Literally everything a Marketing department does is intended to facilitate Sales. Some of the efforts are long term or strategic, for example, the creation and maintenance of the company’s brand. Other efforts are more immediate and tactical. These include various kinds of lead generation activities.
The most visible and least understood marketing initiatives are branding and advertising. These are expensive campaigns and, unless a prospect tells a salesperson that seeing your company’s ad in The Wall Street Journal was the decisive factor in closing the deal, you’ll find it hard to ever truly get Sales on board. Selling straight from an ad rarely happens. No one ever says, “I’m buying your product because I like your new logo.” Although that was never the expectation from these awareness-building campaigns. Clearly, better communication is needed.
Salespeople can easily point to the exact amount of revenue they’ve generated. Couldn’t marketers, in turn, calculate the ROI from advertising or a rebranding? Many experts suggest doing this. It poses challenges and expenses for some small businesses, but it’s certainly not impossible, as this Playbook article discusses.
Even if they don’t take on ROI measurement, what Marketers can explain is that awareness is the first step in the Marketing/Sales process. Elsewhere in the Playbook we looked at the idea of the “Marketing Funnel” in detail. Awareness, or “Attention” as it is known in the Attention, Interest, Desire, Action (AIDA) model, is the first step in getting prospects to consider your product or service. Branding works subliminally to qualify your firm in prospects’ minds and overcome any initial objections.
Originally, product management was a discipline that focused on consumer products. For example, laundry soap. Product managers ask questions like, “What is the market looking for? Is it price? Or do they need specific features such as adding bleach or fabric softeners? Does it need to be biodegradable, organic, fragrance-free?”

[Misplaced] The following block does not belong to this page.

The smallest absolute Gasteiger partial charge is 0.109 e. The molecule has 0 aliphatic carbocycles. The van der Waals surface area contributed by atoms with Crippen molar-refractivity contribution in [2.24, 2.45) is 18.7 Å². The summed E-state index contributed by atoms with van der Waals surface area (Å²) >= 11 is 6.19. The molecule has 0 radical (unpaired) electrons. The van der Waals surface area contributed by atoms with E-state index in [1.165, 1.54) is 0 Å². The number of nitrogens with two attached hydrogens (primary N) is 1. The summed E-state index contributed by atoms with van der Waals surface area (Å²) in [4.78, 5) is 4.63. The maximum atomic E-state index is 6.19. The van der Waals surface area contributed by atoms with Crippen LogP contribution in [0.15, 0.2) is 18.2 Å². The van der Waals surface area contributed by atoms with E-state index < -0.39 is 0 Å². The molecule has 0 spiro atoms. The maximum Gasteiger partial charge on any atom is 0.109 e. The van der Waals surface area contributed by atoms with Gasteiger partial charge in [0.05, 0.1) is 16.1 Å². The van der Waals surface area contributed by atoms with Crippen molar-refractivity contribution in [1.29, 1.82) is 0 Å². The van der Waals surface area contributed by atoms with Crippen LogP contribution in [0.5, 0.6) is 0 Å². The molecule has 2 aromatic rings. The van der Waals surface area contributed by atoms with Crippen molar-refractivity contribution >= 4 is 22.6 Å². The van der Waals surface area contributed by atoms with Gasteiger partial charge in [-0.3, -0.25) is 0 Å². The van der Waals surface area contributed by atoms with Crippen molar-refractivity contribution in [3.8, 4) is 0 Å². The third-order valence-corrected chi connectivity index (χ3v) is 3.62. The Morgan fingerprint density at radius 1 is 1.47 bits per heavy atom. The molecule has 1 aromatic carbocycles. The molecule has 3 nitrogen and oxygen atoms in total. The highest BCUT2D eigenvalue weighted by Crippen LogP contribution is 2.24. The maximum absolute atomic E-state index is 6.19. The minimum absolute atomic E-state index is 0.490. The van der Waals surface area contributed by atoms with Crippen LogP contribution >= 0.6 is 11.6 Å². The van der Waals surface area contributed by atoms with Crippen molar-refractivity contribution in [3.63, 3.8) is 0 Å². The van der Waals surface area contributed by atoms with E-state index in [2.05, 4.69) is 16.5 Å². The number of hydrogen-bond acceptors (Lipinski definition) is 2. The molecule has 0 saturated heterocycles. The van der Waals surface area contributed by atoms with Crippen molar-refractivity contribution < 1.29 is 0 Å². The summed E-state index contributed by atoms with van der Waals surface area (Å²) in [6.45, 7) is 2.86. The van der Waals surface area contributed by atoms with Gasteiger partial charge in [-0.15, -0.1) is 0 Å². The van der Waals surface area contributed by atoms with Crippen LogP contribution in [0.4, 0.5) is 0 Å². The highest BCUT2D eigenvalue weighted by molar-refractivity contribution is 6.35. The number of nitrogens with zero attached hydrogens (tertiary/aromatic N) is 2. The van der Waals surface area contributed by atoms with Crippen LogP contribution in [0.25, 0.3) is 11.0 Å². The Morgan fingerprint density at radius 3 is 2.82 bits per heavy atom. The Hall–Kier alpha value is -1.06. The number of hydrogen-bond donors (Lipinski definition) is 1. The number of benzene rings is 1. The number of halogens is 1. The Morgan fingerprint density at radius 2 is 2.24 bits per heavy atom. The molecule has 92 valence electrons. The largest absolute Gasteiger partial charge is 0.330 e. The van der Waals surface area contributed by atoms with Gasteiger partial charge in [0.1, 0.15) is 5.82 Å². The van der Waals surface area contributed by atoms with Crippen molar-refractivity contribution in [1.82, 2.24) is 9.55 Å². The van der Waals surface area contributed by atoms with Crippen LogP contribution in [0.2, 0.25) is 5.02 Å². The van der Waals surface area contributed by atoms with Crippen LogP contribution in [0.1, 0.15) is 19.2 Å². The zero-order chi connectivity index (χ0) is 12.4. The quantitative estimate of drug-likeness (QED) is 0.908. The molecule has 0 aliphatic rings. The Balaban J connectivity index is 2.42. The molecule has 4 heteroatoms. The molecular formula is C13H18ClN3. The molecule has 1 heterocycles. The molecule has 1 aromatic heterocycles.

Today a broad spectrum of products and services are brought to market with the aid of product management. If Marketing gets everything right, then its product strategy should work to optimize sales. Due to salespeople having some of the best anecdotal evidence of how your products and services are perceived, it makes sense to solicit their input in the early phases of the product management process.
Lead generation is where Marketing truly enters the tactical realm. Recognizing that Sales is a numbers game, Marketing tries to collect as many names as possible to feed its hungry sales force. Depending upon the industry, Sales may push back and say, “It’s not just quantity; we want quality, or “qualified,” leads.
Marketing departments can always buy leads from data companies that compile lists of names connected with contact information and, perhaps, other relevant information such as individuals’ age, sex, profession, hobbies, and income. The cheapest list might have the names and addresses of everyone in a particular ZIP code. If you’re opening a pizza restaurant in a new neighborhood, then that’s probably what you’d use for establishing initial contacts.
On the other hand, a developer of tax accounting software might have research showing its best prospects are independent accounting firms with at least $1.5 million in annual revenues, headed by a female CEO between the ages of 32 and 45. That list would cost quite a bit more.